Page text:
Case Overview

Legal Principle at Issue

Whether a Birmingham city ordinance, which gave public officials the unbridled authority to issue or withhold parade permits without reference to the legitimate regulation of public streets and sidewalks, unconstitutionally abridged the petitioner’s First and Fourteenth Amendment rights.


The Supreme Court of the United States overruled the Supreme Court of Alabama, reversing the conviction.


The General Code of Birmingham allowed the city to refuse a permit if “in its judgment the public welfare, peace, safety, health, decency, good order, morals or convenience require that [the permit] be refused.” Civil rights marchers were arrested in violation of this law.

Importance of Case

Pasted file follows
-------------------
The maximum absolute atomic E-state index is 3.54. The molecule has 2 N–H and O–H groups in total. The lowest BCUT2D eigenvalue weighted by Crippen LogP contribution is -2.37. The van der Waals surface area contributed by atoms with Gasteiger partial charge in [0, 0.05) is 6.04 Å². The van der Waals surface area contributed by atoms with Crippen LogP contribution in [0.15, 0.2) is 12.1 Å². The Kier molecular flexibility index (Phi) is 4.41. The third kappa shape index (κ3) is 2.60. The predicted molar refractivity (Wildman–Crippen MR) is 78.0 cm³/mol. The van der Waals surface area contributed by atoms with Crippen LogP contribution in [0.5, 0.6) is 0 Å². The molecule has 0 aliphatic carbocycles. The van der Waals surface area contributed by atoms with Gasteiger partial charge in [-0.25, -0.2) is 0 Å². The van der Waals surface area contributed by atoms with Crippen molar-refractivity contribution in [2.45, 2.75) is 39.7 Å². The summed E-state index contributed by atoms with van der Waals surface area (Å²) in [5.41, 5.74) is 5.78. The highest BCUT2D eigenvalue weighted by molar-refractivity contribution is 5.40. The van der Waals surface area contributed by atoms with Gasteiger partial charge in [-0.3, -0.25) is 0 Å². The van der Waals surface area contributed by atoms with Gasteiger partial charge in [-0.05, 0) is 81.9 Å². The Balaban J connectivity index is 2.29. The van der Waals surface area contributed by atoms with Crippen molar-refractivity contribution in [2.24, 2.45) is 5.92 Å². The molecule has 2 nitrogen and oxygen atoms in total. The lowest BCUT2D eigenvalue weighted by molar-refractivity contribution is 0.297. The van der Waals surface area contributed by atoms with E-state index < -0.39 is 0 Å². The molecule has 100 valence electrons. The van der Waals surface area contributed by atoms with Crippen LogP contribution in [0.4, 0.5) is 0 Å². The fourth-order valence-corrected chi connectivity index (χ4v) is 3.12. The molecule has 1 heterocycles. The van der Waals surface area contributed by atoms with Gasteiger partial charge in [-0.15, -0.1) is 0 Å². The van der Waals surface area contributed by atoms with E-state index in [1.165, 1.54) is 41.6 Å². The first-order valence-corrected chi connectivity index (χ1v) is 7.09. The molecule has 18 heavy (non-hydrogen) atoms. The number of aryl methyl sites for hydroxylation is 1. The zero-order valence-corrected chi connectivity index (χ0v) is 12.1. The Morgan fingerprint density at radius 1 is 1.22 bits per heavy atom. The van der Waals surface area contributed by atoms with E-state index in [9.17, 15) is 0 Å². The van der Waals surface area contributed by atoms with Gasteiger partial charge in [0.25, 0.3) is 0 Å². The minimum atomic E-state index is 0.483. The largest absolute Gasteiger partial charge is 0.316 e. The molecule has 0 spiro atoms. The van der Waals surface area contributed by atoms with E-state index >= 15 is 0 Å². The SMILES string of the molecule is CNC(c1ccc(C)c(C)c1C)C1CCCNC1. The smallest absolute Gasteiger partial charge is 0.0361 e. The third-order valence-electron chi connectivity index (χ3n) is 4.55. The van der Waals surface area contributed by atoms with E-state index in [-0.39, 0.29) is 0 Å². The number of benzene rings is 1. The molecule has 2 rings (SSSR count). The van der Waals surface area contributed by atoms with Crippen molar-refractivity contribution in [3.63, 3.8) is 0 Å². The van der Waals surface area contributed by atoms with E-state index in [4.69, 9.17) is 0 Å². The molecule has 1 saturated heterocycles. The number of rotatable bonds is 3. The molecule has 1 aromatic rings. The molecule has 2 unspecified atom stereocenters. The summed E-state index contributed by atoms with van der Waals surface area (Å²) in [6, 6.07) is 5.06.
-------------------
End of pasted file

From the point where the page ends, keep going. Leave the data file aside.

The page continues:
The Supreme Court ruled that permitting schemes without objective criteria and narrow tailoring are unconstitutional. The Court noted that the ordinance “fell squarely within the ambit of the many decisions of this Court over the last 30 years, holding that a law subjecting the exercise of First Amendment freedoms the prior restraint of a license, without narrow, objective, and definite standards to guide the licensing authority, is unconstitutional.” The Court recognized that marching, as conduct, is not awarded the same kind of protection as pure speech but is still a means of expression protected by the First Amendment.

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